US special envoy to Afghanistan Zalmay Khalilzad. File photo
US and Taliban negotiators are "at the threshold of an agreement" to end 18 years of conflict between them, Washington's top negotiator said Sunday as he concluded their latest talks.US to keep 8600 troops in Afghanistan after deal with Taliban
The foes have been meeting in Doha to finalise a deal under which the Taliban would give security guarantees in return for sharp reductions to the 13,000-strong US force in Afghanistan.
"We are at the threshold of an agreement that will reduce violence and open the door for Afghans to sit together to negotiate an honourable and sustainable peace," tweeted Washington's special envoy to Afghanistan Zalmay Khalilzad.
Khalilzad added that he would travel to Kabul later Sunday "for consultations" following the end of the eighth and final day of the latest round of talks.
The US negotiator did not say if he had a finalised text to submit to the Afghan authorities but several officials have hinted in recent days that moving talks to Kabul could signal a positive outcome.
"We are at the threshold of an agreement that will reduce violence and open the door for Afghans to sit together to negotiate an honourable and sustainable peace.”
"Despite speculation, we do not yet have an announcement to make," a US State Department spokesperson said, adding that Khalilzad would speak to a wide range of Afghans in Kabul, including government leaders.
US troops were first sent to Afghanistan after the September 11, 2001 attacks carried out by Al Qaeda, which was sheltered by the former Taliban regime.
Washington now wants to end its military involvement -- the longest in its history -- and has been talking to the Taliban since at least 2018.
US Secretary of State Mike Pompeo previously said he hoped a deal would be finalised before September 1 ahead of Afghan polls due later this month, and next year's US presidential vote.
The Taliban's spokesman in Doha Suhail Shaheen said Saturday that a deal "is near to finalised" but did not specify what obstacles remain to its conclusion.
The agreement will centre on the US withdrawing troops in exchange for a Taliban guarantee that Afghanistan will not be used as a jihadist safe haven.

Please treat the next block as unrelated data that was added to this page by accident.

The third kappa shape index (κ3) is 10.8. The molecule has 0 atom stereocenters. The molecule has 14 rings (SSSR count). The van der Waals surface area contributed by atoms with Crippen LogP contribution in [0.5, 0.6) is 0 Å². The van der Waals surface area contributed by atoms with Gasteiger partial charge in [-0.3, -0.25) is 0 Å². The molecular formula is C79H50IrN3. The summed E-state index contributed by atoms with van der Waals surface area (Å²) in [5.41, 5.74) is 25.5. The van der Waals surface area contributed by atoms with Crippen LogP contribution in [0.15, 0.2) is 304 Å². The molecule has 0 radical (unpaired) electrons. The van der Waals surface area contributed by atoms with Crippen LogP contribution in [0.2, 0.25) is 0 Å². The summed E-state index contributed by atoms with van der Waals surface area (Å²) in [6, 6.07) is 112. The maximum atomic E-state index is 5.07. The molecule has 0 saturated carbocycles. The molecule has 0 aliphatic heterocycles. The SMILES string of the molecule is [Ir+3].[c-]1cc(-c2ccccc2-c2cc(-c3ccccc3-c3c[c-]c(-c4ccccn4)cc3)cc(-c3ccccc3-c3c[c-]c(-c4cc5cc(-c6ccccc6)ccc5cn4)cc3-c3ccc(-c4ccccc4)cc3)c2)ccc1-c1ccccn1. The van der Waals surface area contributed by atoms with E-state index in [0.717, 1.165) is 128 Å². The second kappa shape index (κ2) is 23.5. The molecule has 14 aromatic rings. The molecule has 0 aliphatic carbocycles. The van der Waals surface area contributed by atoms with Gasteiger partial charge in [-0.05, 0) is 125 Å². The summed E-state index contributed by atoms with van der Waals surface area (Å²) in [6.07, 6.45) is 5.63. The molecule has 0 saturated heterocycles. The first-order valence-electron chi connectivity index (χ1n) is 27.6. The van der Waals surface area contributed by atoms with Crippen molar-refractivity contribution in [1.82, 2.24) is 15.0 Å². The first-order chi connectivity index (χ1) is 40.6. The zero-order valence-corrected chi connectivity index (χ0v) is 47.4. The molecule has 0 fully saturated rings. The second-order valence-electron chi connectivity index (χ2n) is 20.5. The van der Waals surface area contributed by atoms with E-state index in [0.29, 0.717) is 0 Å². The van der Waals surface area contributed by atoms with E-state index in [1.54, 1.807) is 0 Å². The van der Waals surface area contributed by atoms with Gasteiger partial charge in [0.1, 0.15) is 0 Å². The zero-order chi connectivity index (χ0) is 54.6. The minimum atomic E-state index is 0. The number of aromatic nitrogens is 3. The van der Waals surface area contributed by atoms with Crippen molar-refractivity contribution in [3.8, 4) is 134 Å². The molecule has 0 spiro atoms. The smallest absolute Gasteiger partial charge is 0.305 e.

Negotiations between the Taliban and the Afghan government, and an eventual ceasefire, will also be key pillars of any deal.
Such a deal would help foster "a unified, sovereign Afghanistan that does not threaten the United States, its allies, or any other country", Khalilzad added in his Sunday tweet.
The apparent final phase of talks follows an excruciating few months for Afghans.
The war-torn nation's people have watched on largely voiceless as US negotiators cut a deal with the Taliban while largely sidelining the government of President Ashraf Ghani.
This ninth round of talks has also progressed to a backdrop of persistent violence with the Taliban staging a brazen attack on the northern city of Kunduz on Saturday.
Afghan security forces say they have "repelled" the coordinated assault.
Stakes are high for the talks which follow a week of US-Taliban negotiations with both sides eyeing a resolution to the bloody 18-year conflict.
The Taliban have steadfastly refused to discuss peace with Ghani, whom they consider a US stooge heading an illegitimate regime.
Their meeting came during a marathon multi-country tour by Khalilzad, who is to visit Qatar — the usual venue for talks with the Taliban.
Ghani said the message of the five-day gathering was clear: “Afghans want peace” and offered a ceasefire, though he stressed it would not be unilateral. In the statement on Friday, the Taliban rejected a ceasefire, saying attacks will continue during Ramadan but said “fighters are very careful of civilians during any operation.”
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"The approval of the Pfizer/BioNTech vaccine will add a further important layer to the kingdom's national COVID-19 response," said Mariam Al Jalahma, CEO of the National Health Regulatory Authority...
The NCM has warned of the formation of fog and lack of visibility, appealing to motorists to exercise precautions to preserve the public safety.
Bloomberg described Sheikh Mohamed as the peacemaker in the Middle East, after he revolutionized the geopolitics by announcing the establishment of diplomatic relations with Israel for the first time in the region, after the Jordanian-Israeli peace treaty, 26 years ago.